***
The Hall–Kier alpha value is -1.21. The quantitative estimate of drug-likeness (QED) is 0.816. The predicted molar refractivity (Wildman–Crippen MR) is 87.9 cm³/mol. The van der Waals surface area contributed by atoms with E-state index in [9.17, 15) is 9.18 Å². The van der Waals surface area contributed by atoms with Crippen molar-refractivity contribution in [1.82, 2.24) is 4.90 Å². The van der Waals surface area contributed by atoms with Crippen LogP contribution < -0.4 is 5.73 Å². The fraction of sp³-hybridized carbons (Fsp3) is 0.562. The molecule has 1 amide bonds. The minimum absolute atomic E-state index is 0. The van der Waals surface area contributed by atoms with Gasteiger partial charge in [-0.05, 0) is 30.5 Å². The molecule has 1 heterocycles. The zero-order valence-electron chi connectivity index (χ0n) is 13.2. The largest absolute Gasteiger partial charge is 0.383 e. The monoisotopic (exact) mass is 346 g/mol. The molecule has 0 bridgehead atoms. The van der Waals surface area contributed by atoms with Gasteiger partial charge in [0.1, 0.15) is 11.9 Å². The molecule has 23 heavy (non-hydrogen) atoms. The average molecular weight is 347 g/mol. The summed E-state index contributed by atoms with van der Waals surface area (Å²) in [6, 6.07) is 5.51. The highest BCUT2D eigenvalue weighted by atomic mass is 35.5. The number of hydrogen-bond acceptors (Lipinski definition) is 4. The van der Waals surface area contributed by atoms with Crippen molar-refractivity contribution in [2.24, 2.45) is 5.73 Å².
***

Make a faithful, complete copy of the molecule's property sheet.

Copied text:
The Hall–Kier alpha value is -1.21. The quantitative estimate of drug-likeness (QED) is 0.816. The predicted molar refractivity (Wildman–Crippen MR) is 87.9 cm³/mol. The van der Waals surface area contributed by atoms with E-state index in [9.17, 15) is 9.18 Å². The van der Waals surface area contributed by atoms with Crippen molar-refractivity contribution in [1.82, 2.24) is 4.90 Å². The van der Waals surface area contributed by atoms with Crippen LogP contribution < -0.4 is 5.73 Å². The fraction of sp³-hybridized carbons (Fsp3) is 0.562. The molecule has 1 amide bonds. The minimum absolute atomic E-state index is 0. The van der Waals surface area contributed by atoms with Gasteiger partial charge in [-0.05, 0) is 30.5 Å². The molecule has 1 heterocycles. The zero-order valence-electron chi connectivity index (χ0n) is 13.2. The largest absolute Gasteiger partial charge is 0.383 e. The monoisotopic (exact) mass is 346 g/mol. The molecule has 0 bridgehead atoms. The van der Waals surface area contributed by atoms with Gasteiger partial charge in [0.1, 0.15) is 11.9 Å². The molecule has 23 heavy (non-hydrogen) atoms. The average molecular weight is 347 g/mol. The summed E-state index contributed by atoms with van der Waals surface area (Å²) in [6, 6.07) is 5.51. The highest BCUT2D eigenvalue weighted by atomic mass is 35.5. The number of hydrogen-bond acceptors (Lipinski definition) is 4. The van der Waals surface area contributed by atoms with Crippen molar-refractivity contribution in [2.24, 2.45) is 5.73 Å².